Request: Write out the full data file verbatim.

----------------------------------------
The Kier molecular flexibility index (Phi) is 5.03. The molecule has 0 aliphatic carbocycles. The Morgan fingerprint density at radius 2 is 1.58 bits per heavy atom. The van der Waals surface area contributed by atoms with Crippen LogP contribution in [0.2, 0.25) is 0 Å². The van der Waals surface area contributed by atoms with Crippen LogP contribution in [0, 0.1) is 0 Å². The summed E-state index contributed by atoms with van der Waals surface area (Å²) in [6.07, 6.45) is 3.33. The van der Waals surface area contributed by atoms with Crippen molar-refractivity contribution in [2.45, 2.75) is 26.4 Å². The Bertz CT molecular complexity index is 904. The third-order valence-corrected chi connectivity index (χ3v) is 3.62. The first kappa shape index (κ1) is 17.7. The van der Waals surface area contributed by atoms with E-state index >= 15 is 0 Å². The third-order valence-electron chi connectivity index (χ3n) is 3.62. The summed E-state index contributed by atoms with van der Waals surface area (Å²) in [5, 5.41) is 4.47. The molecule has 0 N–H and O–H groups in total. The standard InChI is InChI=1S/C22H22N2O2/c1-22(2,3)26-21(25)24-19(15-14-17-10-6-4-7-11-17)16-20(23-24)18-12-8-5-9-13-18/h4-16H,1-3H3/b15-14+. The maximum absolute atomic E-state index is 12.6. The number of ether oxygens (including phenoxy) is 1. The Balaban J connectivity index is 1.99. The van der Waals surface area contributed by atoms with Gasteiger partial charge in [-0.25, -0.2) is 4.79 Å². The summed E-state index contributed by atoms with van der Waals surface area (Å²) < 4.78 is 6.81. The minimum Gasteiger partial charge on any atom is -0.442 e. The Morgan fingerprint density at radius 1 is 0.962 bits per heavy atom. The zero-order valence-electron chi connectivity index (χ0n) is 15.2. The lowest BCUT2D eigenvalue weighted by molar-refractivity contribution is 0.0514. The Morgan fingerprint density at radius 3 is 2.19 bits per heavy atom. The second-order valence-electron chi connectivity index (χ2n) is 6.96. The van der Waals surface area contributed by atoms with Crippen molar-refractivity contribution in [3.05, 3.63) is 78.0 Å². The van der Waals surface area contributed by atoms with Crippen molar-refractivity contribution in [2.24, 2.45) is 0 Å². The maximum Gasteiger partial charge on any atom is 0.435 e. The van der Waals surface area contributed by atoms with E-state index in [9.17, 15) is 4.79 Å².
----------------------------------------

The Kier molecular flexibility index (Phi) is 5.03. The molecule has 0 aliphatic carbocycles. The Morgan fingerprint density at radius 2 is 1.58 bits per heavy atom. The van der Waals surface area contributed by atoms with Crippen LogP contribution in [0.2, 0.25) is 0 Å². The van der Waals surface area contributed by atoms with Crippen LogP contribution in [0, 0.1) is 0 Å². The summed E-state index contributed by atoms with van der Waals surface area (Å²) in [6.07, 6.45) is 3.33. The van der Waals surface area contributed by atoms with Crippen molar-refractivity contribution in [2.45, 2.75) is 26.4 Å². The Bertz CT molecular complexity index is 904. The third-order valence-corrected chi connectivity index (χ3v) is 3.62. The first kappa shape index (κ1) is 17.7. The van der Waals surface area contributed by atoms with E-state index >= 15 is 0 Å². The third-order valence-electron chi connectivity index (χ3n) is 3.62. The summed E-state index contributed by atoms with van der Waals surface area (Å²) in [5, 5.41) is 4.47. The molecule has 0 N–H and O–H groups in total. The standard InChI is InChI=1S/C22H22N2O2/c1-22(2,3)26-21(25)24-19(15-14-17-10-6-4-7-11-17)16-20(23-24)18-12-8-5-9-13-18/h4-16H,1-3H3/b15-14+. The maximum absolute atomic E-state index is 12.6. The number of ether oxygens (including phenoxy) is 1. The Balaban J connectivity index is 1.99. The van der Waals surface area contributed by atoms with Gasteiger partial charge in [-0.25, -0.2) is 4.79 Å². The summed E-state index contributed by atoms with van der Waals surface area (Å²) < 4.78 is 6.81. The minimum Gasteiger partial charge on any atom is -0.442 e. The Morgan fingerprint density at radius 1 is 0.962 bits per heavy atom. The zero-order valence-electron chi connectivity index (χ0n) is 15.2. The lowest BCUT2D eigenvalue weighted by molar-refractivity contribution is 0.0514. The Morgan fingerprint density at radius 3 is 2.19 bits per heavy atom. The second-order valence-electron chi connectivity index (χ2n) is 6.96. The van der Waals surface area contributed by atoms with Crippen molar-refractivity contribution in [3.05, 3.63) is 78.0 Å². The van der Waals surface area contributed by atoms with Crippen molar-refractivity contribution in [2.24, 2.45) is 0 Å². The maximum Gasteiger partial charge on any atom is 0.435 e. The van der Waals surface area contributed by atoms with E-state index in [9.17, 15) is 4.79 Å².